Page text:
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Re: st: Fitting probit - estat gof puzzling results


From   "Matthew Baldwin, MD" <mrb45@columbia.edu>
To   statalist@hsphsun2.harvard.edu
Subject   Re: st: Fitting probit - estat gof puzzling results
Date   Sun, 28 Aug 2011 15:17:50 -0400

I'm a physician, not statistitian, but as I understand it you're measuring model discrimination with lroc and model calibration with estat gof. There's a trade-off, as one gets getter, the other gets worse. Most statistics textbooks on making prediction and testing prediction models will review this phenomenon. I remember reading Clinical Prediction Models by Streyerberg a while ago and thought it explained this quite well.

Matt


Quoting J Gonzalez <jgonzalez.1981@yahoo.com>:

Dear Stata list members

I am trying to estimate a probit model to understand which variables influence (and how they do it) the decision of an individual to apply for a health prevention program.

I have a dataset (nearly 40 thousand obs) with information about applicants and non applicants, containing variables with individual's information on demographics, health status and health related risk factors, as well as socioeconomic indicators (education, employment and housing information). With this information I am trying to fit a probit model to estimate the individual's probability of applying for the program, given variables like age, educ, health status indicators and so on (theoretically, those variables might affect the decision to apply).

I am not an expert, so I checked the stata probit post estimation examples in the base reference manual, and I found several commands useful to test the goodness of fit of my model, and here's how it looks.

__________________________________________________________
estat clas, all

Correctly classified = 90.02%
Sensitivity = 93.94%
Specificity = 83.31%

So, it seems quite good classification power (though a little bit better for the positive-outcome cases)


__________________________________________________________
Then I looked at the prediction and it looks like this (mean quite similar).

predict p
sum p apply

    Variable |       Obs        Mean    Std. Dev.       Min        Max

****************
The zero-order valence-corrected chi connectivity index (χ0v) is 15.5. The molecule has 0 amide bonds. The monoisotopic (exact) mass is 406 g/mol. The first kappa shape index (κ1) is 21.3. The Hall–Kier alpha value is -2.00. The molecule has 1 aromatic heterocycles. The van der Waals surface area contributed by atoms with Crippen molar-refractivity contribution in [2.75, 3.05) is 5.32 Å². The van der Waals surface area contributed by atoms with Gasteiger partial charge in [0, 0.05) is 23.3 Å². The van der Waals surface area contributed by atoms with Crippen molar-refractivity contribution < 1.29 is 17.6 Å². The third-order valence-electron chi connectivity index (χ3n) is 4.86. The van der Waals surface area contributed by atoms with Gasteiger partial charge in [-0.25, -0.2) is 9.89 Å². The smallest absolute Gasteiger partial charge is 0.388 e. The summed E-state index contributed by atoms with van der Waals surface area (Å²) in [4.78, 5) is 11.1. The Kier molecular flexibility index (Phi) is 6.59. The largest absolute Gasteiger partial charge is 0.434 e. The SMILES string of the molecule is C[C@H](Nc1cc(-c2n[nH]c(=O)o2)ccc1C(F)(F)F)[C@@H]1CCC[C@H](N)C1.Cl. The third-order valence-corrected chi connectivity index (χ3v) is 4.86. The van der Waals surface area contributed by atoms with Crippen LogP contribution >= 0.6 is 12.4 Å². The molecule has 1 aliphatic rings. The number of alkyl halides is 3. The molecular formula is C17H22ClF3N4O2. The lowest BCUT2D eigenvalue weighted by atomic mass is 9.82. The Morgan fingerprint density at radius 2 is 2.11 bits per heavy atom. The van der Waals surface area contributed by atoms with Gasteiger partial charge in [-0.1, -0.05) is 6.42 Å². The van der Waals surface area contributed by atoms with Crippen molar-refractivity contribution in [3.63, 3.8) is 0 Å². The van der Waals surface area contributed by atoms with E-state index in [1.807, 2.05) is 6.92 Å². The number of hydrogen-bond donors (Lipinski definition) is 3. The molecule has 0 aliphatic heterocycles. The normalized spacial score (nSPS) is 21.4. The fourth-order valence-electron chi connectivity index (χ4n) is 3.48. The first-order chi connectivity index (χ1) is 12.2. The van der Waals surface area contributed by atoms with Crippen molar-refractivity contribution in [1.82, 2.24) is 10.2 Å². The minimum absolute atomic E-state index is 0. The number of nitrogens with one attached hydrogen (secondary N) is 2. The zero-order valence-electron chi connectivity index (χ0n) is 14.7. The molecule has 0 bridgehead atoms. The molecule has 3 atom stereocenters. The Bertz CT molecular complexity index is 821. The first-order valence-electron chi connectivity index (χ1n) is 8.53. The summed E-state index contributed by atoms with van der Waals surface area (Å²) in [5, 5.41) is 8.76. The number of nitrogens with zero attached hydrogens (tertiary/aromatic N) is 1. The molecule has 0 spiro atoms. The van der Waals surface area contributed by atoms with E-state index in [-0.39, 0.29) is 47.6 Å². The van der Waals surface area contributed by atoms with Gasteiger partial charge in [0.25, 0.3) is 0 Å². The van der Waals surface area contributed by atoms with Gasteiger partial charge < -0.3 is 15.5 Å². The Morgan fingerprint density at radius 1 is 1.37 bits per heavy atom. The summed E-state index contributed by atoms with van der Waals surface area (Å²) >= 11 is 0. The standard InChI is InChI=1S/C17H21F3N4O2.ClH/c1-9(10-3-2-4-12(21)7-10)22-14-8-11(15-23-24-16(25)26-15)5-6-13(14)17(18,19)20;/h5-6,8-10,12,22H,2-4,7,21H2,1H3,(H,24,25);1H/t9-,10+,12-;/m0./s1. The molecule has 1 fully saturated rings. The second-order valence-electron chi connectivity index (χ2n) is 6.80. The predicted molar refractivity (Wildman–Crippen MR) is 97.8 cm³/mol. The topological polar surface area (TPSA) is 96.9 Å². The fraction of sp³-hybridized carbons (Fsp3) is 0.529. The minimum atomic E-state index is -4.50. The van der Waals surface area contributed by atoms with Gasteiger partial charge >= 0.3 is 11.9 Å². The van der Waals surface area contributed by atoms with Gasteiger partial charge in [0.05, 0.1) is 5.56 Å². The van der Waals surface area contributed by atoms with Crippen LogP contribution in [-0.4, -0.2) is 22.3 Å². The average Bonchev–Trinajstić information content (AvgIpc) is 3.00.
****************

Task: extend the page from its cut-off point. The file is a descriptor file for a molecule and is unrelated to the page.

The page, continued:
-------------+--------------------------------------------------------
           p |     42450    .6306243    .3935977   .0002053   .9999337
    apply  |     42451    .6306094    .4826455          0          1


__________________________________________________________
Then, using lroc

area under ROC curve   =   0.9488

So, following Stata base reference manual, "The greater the predictive power, the more *bowed the curve, and hence the area beneath the curve is often used as a measure of the predictive *power. A model with no predictive power has area 0.5; a perfect model has area 1", hence, I guess the model is quite good because the area under the ROC curve in my model is pretty much closer to a perfect model, than a model without predictive power.

__________________________________________________________
HOWEVER, estat gof does not seem to tell the same story
Actually, it is the opposite story, because the null hypothesis is soundly rejected,
indicating that the model does not fit the data (am I right?).

. estat gof

Probit model for apply, goodness-of-fit test

       number of observations =     42450
 number of covariate patterns =     42409
          Pearson chi2(42245) =     58810.50
                  Prob > chi2 =         0.0000

. estat gof, group(10) table

Probit model for apply, goodness-of-fit test

  (Table collapsed on quantiles of estimated probabilities)
  +----------------------------------------------------------+
  | Group |   Prob | Obs_1 |  Exp_1 | Obs_0 |  Exp_0 | Total |
  |-------+--------+-------+--------+-------+--------+-------|
  |     1 | 0.0293 |    97 |   50.2 |  4148 | 4194.8 |  4245 |
  |     2 | 0.0881 |   267 |  234.1 |  3978 | 4010.9 |  4245 |
  |     3 | 0.2731 |   552 |  674.2 |  3693 | 3570.8 |  4245 |
  |     4 | 0.7419 |  2120 | 2203.3 |  2125 | 2041.7 |  4245 |
  |     5 | 0.8664 |  3445 | 3475.3 |   800 |  769.7 |  4245 |
  |-------+--------+-------+--------+-------+--------+-------|
  |     6 | 0.9136 |  3806 | 3787.5 |   439 |  457.5 |  4245 |
  |     7 | 0.9445 |  4004 | 3947.5 |   241 |  297.5 |  4245 |
  |     8 | 0.9689 |  4092 | 4062.5 |   153 |  182.5 |  4245 |
  |     9 | 0.9893 |  4170 | 4157.5 |    75 |   87.5 |  4245 |
  |    10 | 1.0000 |  4217 | 4228.1 |    28 |   16.9 |  4245 |
  +----------------------------------------------------------+

       number of observations =     42450
             number of groups =        10
      Hosmer-Lemeshow chi2(8) =       109.99
                  Prob > chi2 =         0.0000


__________________________________________________________
Why it might happen something like this?, that classification and predictive power after a probit model looks quite good (actually very good I think), but the goodness of fit test indicates that the model does not fit the data, at all?

I am really clueless here, so I would really appreciate any suggestion on why it might happen, and most importantly, how should I proceed on testing it and/or modelling.

Best regards,

JG

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Matthew Baldwin, MD
Clinical Fellow
Department of Pulmonary, Allergy, and Critical Care Medicine
New York Presbyterian Hospital
Columbia University College of Physicians and Surgeons
P: 917-899-2187
C: 917-846-7560

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